With regards to Court, you’re right that it’s no surprise that it generated a lot of huff and puff. I think it serves as an illustration that religious views, particularly those of Christians, are marginalised as “hate” and “bigoted”. Court does throw it right back, though, in the Sydney Morning Herald article. And that is a very good observation regarding the selective defense of human rights by Tennis Australia.
Thanks for your reply, Simon. It’s definitely an interesting topic, although not something I have a great deal of knowledge about. However, I’m going to question your stance on the consistency of scripture on the issue of polygamy.
I think to assert that the scriptural stance on polygamy, or marriage more generally, is consistent is highly contestable. At least it is widely contested today. To say that it is consistent depends on a interpretive scheme that renders it consistent, that produces a consistent narrative. By taking the text itself, however, there are plenty of examples in the Bible where the archetype of ‘one man and one woman marriage’ becomes unstuck in light of what seems to be God’s attitude of indifference to the matter.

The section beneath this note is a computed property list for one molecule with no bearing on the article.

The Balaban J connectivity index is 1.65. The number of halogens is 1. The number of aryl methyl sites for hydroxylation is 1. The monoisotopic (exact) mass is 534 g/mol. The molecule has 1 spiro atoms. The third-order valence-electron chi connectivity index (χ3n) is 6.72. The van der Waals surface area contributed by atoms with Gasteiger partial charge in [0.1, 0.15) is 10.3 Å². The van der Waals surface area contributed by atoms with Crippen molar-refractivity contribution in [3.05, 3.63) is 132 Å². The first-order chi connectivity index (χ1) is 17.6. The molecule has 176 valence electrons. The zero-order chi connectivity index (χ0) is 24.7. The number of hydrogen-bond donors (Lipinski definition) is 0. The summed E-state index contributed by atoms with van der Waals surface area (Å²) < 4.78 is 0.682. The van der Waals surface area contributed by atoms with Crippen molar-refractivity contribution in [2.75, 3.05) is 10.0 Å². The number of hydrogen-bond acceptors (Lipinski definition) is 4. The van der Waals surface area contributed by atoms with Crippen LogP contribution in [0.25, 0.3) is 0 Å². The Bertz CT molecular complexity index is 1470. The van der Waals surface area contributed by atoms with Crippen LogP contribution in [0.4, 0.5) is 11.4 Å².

For example, the story of the rivalry between Jacob’s wives, Leah and Rachel, not only involves polygamy between husband and wives but also the wives’ servants/ slaves (Genesis 30). There is no mention of a married status between Jabob and the servants of his wives, let alone their freedom of consent. Moreover, God plays an active role – one might say, is complicit – in the rivalry between Leah and Rachel in which God blocks or opens the wombs of one or the other (Gen 29:31-35, Gen 30:6, Gen 30:17-24). Interestingly, according to Leah’s interpretation of her good fortune, she says, “God has given me my wages, because I have given my maid to my husband” (Gen 30:18). That is, God rewarded her for giving her maidservant to her husband, Jacob. This seems to be an active condoning of polygamy on God’s part.
I see what you’re saying, Adam, but I do disagree. I interpret that circumstance in Genesis 30 as an example of God working a bad situation for good. I don’t think it follows that, because God uses situation a to his ends, he morally approves of situation a. In this instance, God would disapprove of the polygamy, but still utilise it for his ends. Also, there is no clear statement that the polygamy is good in that passage, or anywhere else in the Bible. Whereas there are scriptures which clearly state that monogamy is good. If we take the Bible as a whole, ie. do some systematic theology on the subject of polygamy, then I think we come to the conclusion that God disapproves of polygamy. I appreciate your position, though, and I think it’s worth thinking carefully about that issue.